For better, or for worse – business is always going to be about one thing. Money – the bottom line. No matter what we focus on, that is going to be the driving force behind everything.
When we think of a business, that means one thing. Whatever goals a business has, or whatever it aspires to be, money might be the main motivation behind it all. You can excel in customer service, you can make a great product, or you can bring an amazing idea to fruition, but if your business hasn’t got much money, it’s not going to last for long.
Harsh, yes, but what truth isn’t harsh? Money is the bottom line for business! That can be a huge worry for a business, or it can be a massive boost. It really does depend on how you view it. If you see it as a boost, you’ll appreciate that money is the bottom line and that there are things you can do to ensure your business survives.
If it’s a worry, it is likely because you didn’t feel that money would be the be all and end all of your business. You might have felt that you could possibly scrape by. Unfortunately, without money, you will not have much of a business at all!
As a business, you have one huge goal – before all others. You need to break even. What does that mean? Well, it means that each and every single one of your business costs (things like wages, products, rent) needs to be paid for by your income. This is no profit, no loss territory and it’s the aim of every single business worldwide – why? Because it means survival and that the business is on track. This is the goal, because every business wants to carry on so it can have a better chance of creating profit.
Profit is what is accrued when business income exceeds the business costs. Effectively, it is leftover cash. While profit is a great aim, plenty of businesses can take the pursuit of cash too far and leave themselves tightly strung in the quest to make as much money as possible. That’s why breaking even is the aim of the game, simply because it allows your business to breathe and be natural.
Profits can be cultivated by extreme actions in business (refusing to hire staff, scrimping on quality). This isn’t right, and your business shouldn’t do this. We want you to run your business the right way and aiming to make ends meet is the way to go about doing that.
Breaking even. If you’re going to spend 100,000 on your product, rent, staff and your own wages, that means that you need to make 100,000. Nothing less will work – that’s a loss. A loss year on year shows a decline for a business and a business that is losing lots of money won’t be around for very long. Worries can be found when a huge loss is made, but if the yearly total comes to a small loss, that only represents one thing – opportunity.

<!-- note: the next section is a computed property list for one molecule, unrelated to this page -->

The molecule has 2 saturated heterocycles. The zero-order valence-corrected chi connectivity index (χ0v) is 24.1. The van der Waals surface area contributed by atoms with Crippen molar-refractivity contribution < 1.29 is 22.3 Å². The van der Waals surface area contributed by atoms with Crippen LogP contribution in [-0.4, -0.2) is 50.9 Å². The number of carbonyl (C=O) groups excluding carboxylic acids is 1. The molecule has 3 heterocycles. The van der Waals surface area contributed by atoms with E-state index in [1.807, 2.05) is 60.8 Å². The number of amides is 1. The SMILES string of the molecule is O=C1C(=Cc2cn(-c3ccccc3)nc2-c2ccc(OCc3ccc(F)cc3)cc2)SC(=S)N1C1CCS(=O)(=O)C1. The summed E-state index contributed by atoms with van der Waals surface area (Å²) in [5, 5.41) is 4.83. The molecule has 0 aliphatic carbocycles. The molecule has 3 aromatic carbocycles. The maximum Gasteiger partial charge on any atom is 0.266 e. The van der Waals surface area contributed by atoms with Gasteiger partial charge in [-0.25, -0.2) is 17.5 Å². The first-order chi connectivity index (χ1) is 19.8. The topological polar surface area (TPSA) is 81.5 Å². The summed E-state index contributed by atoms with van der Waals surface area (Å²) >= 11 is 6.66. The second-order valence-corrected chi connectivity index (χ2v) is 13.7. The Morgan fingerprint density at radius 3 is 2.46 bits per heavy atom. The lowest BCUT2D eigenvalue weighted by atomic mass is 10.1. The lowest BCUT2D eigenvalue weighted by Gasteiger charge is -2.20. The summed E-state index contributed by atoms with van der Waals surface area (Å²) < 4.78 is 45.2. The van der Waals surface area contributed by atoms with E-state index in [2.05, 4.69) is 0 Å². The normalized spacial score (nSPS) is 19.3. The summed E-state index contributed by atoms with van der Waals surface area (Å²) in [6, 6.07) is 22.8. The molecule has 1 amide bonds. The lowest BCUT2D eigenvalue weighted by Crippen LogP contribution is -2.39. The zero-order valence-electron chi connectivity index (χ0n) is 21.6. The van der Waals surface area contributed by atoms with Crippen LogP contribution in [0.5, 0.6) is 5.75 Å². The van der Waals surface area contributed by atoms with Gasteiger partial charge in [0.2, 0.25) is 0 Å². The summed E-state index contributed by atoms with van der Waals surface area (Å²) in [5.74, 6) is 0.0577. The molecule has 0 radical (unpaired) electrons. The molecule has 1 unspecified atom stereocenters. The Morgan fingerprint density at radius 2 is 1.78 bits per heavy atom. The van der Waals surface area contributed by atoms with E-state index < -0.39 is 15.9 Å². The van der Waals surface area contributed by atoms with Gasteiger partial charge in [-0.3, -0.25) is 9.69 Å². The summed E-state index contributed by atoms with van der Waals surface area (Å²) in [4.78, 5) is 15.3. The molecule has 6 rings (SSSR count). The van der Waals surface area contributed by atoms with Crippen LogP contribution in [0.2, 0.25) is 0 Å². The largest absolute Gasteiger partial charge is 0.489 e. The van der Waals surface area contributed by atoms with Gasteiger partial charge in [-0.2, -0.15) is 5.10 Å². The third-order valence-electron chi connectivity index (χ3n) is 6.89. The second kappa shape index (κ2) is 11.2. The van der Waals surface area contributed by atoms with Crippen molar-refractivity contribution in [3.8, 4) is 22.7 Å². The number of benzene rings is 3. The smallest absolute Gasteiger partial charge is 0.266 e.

With a smaller loss comes the opportunity to make small improvements to run a healthy business instead of the drastic measures that will be required to fix a heavy loss. If your business has made a loss, you’ll need to look at how you can change things to ensure that it can make ends meet in time for the close of the next financial year.
How can you find what areas to change? Well – ideally, you will be budgeting. Budgeting translates your spend and income into raw data. Through this data, we can see plenty of patterns that reveal plenty about your business. It can show you where your business is spending heavily, and ideally areas where you can cut back and reign in your expenditure in business. It’s not just a case of identifying an area that your business spends heavily on and cutting all costs in that specific area, no.
That could spell disaster for your business! If a business decides to cut costs and reign in spending, it will need to do it both effectively and sensibly. Pointless cost-cutting can destroy a business and ruin its potential before it even gets off the ground. With the help of your budget and a good accountant, any business owner should be able to face the reality of business life and be able to cut costs down.
So, when you’ve got your budget laid out in front of you. You need to question it. You need to analyze it and extract the numbers and find the information that backs these numbers. Then you need to ask one question – ‘why?’
Your budget isn’t best placed to answer that question, but you and your team are. Why are we spending so much on delivery? Why is the payroll so high? Why are we spending a lot of money on that specific service? These questions should be answered and if the answers leave room for cost-cutting measures – go for it.
For example, if your payroll is too high, you might be overstaffed and need to act on that by releasing employees so you can reduce your payroll costs. If you are spending too much on office materials, see if you can cut costs with sites like DontPayFull.com.
Each of these questions posed to your budget and your spending has a valid answer, and sometimes, that answer gives scope to an effective cost cutting measure that can help turn your business into something that runs sustainably, instead of one that wastes money. You can cut costs in error though, some businesses have a high payroll and fix that by needlessly sacking a bunch of employees – bad news for morale and public relations!
Every business at some point needs to look into cutting the costs of its operating budget so it can run without operating at a loss, that’s just the reality of business. However, you can do this the right way – or the wrong way.